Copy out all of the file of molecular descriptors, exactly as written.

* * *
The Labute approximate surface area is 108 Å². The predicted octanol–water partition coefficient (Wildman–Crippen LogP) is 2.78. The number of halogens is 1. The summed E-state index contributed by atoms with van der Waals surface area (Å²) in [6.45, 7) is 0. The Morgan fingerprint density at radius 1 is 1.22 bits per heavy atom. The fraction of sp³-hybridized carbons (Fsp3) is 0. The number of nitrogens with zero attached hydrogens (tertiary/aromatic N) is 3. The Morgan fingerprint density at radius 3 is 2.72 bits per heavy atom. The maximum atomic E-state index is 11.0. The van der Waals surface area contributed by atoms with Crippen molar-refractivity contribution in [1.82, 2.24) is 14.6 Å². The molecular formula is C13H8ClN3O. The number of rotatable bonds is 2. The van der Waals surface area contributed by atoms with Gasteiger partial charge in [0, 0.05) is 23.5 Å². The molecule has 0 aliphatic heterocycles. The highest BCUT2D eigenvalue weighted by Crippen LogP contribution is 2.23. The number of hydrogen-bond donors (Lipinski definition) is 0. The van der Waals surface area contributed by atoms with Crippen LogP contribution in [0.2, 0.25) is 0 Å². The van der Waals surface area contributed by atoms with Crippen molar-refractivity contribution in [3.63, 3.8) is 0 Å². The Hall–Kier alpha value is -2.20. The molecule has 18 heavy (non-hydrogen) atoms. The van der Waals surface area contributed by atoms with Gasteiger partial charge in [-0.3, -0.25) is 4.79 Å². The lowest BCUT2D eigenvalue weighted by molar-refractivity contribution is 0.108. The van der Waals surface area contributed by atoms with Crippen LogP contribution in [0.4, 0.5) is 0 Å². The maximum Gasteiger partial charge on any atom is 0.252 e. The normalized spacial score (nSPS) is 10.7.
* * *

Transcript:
The Labute approximate surface area is 108 Å². The predicted octanol–water partition coefficient (Wildman–Crippen LogP) is 2.78. The number of halogens is 1. The summed E-state index contributed by atoms with van der Waals surface area (Å²) in [6.45, 7) is 0. The Morgan fingerprint density at radius 1 is 1.22 bits per heavy atom. The fraction of sp³-hybridized carbons (Fsp3) is 0. The number of nitrogens with zero attached hydrogens (tertiary/aromatic N) is 3. The Morgan fingerprint density at radius 3 is 2.72 bits per heavy atom. The maximum atomic E-state index is 11.0. The van der Waals surface area contributed by atoms with Crippen molar-refractivity contribution in [1.82, 2.24) is 14.6 Å². The molecular formula is C13H8ClN3O. The number of rotatable bonds is 2. The van der Waals surface area contributed by atoms with Gasteiger partial charge in [0, 0.05) is 23.5 Å². The molecule has 0 aliphatic heterocycles. The highest BCUT2D eigenvalue weighted by Crippen LogP contribution is 2.23. The number of hydrogen-bond donors (Lipinski definition) is 0. The van der Waals surface area contributed by atoms with Crippen LogP contribution in [0.2, 0.25) is 0 Å². The van der Waals surface area contributed by atoms with Crippen molar-refractivity contribution in [3.63, 3.8) is 0 Å². The Hall–Kier alpha value is -2.20. The molecule has 18 heavy (non-hydrogen) atoms. The van der Waals surface area contributed by atoms with Gasteiger partial charge in [-0.3, -0.25) is 4.79 Å². The lowest BCUT2D eigenvalue weighted by molar-refractivity contribution is 0.108. The van der Waals surface area contributed by atoms with Crippen LogP contribution in [0.4, 0.5) is 0 Å². The maximum Gasteiger partial charge on any atom is 0.252 e. The normalized spacial score (nSPS) is 10.7.